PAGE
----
The drawing is a simplified process flow diagram illustrating the use of the subject invention in the alkylation of aromatic hydrocarbons. A feed stream comprising benzene is passed into the process via line 1, with the benzene traveling downward through the fractionation column 7 before flowing into the alkylation reaction zone 5. Olefins charged via line 2 react with the benzene to form alkylaromatic hydrocarbons recovered from the column in line 15. An optional vapor-liquid separator 22 allows recycling of vapor to the reactor if this is desired.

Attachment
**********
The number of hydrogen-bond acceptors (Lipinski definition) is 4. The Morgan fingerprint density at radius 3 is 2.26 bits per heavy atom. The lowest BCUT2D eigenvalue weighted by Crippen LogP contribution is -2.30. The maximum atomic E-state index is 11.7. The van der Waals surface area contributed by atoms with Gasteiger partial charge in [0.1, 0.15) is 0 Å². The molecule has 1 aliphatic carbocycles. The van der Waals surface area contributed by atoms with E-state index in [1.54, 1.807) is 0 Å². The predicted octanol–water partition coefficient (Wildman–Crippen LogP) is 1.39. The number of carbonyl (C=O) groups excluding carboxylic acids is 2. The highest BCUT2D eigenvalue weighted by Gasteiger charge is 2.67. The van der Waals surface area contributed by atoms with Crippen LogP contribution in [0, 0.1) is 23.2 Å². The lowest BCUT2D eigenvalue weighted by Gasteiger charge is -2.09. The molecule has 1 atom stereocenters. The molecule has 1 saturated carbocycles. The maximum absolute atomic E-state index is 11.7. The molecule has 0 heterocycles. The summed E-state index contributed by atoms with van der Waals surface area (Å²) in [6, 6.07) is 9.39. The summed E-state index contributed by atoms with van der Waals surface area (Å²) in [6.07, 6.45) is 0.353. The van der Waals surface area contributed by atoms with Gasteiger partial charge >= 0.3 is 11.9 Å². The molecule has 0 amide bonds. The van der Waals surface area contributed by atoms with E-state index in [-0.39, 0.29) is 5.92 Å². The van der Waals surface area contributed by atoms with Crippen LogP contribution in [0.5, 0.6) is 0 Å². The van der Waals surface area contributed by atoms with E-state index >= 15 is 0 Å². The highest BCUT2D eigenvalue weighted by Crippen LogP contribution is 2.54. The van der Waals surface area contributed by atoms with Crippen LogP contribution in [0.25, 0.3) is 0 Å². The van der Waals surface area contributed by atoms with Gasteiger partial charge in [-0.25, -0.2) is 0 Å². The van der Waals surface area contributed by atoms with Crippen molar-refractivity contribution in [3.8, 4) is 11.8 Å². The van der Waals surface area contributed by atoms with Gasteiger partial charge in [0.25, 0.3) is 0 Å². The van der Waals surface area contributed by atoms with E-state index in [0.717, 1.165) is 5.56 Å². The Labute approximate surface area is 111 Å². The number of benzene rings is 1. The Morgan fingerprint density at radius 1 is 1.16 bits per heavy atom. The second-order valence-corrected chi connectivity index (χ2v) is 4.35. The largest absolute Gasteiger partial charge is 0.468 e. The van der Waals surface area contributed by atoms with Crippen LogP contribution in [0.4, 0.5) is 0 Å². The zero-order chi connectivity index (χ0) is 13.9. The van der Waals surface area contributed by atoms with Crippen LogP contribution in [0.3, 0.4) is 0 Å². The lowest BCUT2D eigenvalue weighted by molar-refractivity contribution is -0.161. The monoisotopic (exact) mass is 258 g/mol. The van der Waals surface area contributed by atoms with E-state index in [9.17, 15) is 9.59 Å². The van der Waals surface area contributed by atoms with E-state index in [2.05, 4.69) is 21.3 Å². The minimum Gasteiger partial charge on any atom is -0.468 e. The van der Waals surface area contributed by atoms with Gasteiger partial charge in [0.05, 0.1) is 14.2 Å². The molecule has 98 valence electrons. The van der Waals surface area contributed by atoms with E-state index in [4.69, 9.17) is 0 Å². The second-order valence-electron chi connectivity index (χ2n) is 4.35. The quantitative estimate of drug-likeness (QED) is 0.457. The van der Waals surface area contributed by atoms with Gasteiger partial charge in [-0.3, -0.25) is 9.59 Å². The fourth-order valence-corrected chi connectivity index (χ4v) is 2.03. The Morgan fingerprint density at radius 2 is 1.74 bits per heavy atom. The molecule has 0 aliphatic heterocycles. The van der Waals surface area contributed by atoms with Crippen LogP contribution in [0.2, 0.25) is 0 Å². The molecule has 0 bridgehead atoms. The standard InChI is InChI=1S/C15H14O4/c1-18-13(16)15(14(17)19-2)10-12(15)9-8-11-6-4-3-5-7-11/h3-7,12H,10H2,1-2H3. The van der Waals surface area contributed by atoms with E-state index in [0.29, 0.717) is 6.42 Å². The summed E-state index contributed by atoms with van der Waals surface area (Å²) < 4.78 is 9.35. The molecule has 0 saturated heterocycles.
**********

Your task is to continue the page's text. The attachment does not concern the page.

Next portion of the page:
Large quantities of alkylaromatic hydrocarbons are produced by various processes for the alkylation of aromatic hydrocarbons. These processes have proven highly dependable and often produce a very high quality product. However, the continuous quest for more economical alkylation processes is driving the development of alkylation processes employing "catalytic distillation". In these processes, the alkylation catalyst is retained within a structure or container capable of promoting vapor-liquid contact and fractional distillation. The overall apparatus normally resembles a fractionation column. This apparatus is provided with means to effect reflux and reboiling of the apparatus. In the case of exothermic reactions such as alkylation, the heat released by the reaction is allowed to vaporize a portion of the reactants. This causes the more volatile reactants to pass upward through the overall apparatus while the less volatile product hydrocarbons flow downward in a liquid phase. This allows a facile method for separating the product from the reactants. This fractionation within the reaction zone aids in product recovery but more importantly also tends to drive the alkylation reaction to completion by removing the product and supplying fresh reactants. A very high degree of conversion can therefore be achieved by employing catalytic distillation. The previously cited references describe the process in detail.